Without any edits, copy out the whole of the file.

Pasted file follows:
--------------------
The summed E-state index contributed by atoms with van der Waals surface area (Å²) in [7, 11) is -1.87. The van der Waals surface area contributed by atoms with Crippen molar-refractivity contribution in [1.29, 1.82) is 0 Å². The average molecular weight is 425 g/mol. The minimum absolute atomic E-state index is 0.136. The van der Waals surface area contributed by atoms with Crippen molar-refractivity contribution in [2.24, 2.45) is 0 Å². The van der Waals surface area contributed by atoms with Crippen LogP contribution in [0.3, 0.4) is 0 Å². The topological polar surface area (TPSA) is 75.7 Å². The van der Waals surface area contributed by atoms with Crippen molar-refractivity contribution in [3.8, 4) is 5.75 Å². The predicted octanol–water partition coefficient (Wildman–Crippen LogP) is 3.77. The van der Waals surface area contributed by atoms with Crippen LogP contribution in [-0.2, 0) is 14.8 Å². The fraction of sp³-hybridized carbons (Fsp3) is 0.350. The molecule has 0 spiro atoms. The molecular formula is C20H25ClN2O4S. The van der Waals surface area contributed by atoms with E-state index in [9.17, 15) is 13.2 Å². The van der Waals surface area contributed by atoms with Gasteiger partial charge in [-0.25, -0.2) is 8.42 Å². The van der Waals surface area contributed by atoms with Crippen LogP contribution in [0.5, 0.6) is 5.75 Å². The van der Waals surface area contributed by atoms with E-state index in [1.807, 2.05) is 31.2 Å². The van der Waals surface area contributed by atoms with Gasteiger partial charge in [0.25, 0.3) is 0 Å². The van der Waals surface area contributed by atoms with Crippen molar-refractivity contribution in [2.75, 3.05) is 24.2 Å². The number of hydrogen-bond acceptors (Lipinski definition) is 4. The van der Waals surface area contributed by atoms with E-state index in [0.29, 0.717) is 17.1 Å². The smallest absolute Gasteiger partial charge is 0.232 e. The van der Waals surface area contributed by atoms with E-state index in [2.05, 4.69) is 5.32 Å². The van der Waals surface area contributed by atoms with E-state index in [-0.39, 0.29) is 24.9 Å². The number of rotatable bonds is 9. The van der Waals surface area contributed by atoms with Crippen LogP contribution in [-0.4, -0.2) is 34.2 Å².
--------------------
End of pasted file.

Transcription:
The summed E-state index contributed by atoms with van der Waals surface area (Å²) in [7, 11) is -1.87. The van der Waals surface area contributed by atoms with Crippen molar-refractivity contribution in [1.29, 1.82) is 0 Å². The average molecular weight is 425 g/mol. The minimum absolute atomic E-state index is 0.136. The van der Waals surface area contributed by atoms with Crippen molar-refractivity contribution in [2.24, 2.45) is 0 Å². The van der Waals surface area contributed by atoms with Crippen LogP contribution in [0.3, 0.4) is 0 Å². The topological polar surface area (TPSA) is 75.7 Å². The van der Waals surface area contributed by atoms with Crippen molar-refractivity contribution in [3.8, 4) is 5.75 Å². The predicted octanol–water partition coefficient (Wildman–Crippen LogP) is 3.77. The van der Waals surface area contributed by atoms with Crippen LogP contribution in [-0.2, 0) is 14.8 Å². The fraction of sp³-hybridized carbons (Fsp3) is 0.350. The molecule has 0 spiro atoms. The molecular formula is C20H25ClN2O4S. The van der Waals surface area contributed by atoms with E-state index in [9.17, 15) is 13.2 Å². The van der Waals surface area contributed by atoms with Gasteiger partial charge in [-0.25, -0.2) is 8.42 Å². The van der Waals surface area contributed by atoms with Crippen LogP contribution in [0.5, 0.6) is 5.75 Å². The van der Waals surface area contributed by atoms with E-state index in [1.807, 2.05) is 31.2 Å². The van der Waals surface area contributed by atoms with Gasteiger partial charge in [0.25, 0.3) is 0 Å². The van der Waals surface area contributed by atoms with Crippen molar-refractivity contribution in [2.75, 3.05) is 24.2 Å². The number of hydrogen-bond acceptors (Lipinski definition) is 4. The van der Waals surface area contributed by atoms with E-state index in [0.29, 0.717) is 17.1 Å². The smallest absolute Gasteiger partial charge is 0.232 e. The van der Waals surface area contributed by atoms with E-state index in [2.05, 4.69) is 5.32 Å². The van der Waals surface area contributed by atoms with E-state index in [-0.39, 0.29) is 24.9 Å². The number of rotatable bonds is 9. The van der Waals surface area contributed by atoms with Crippen LogP contribution in [-0.4, -0.2) is 34.2 Å².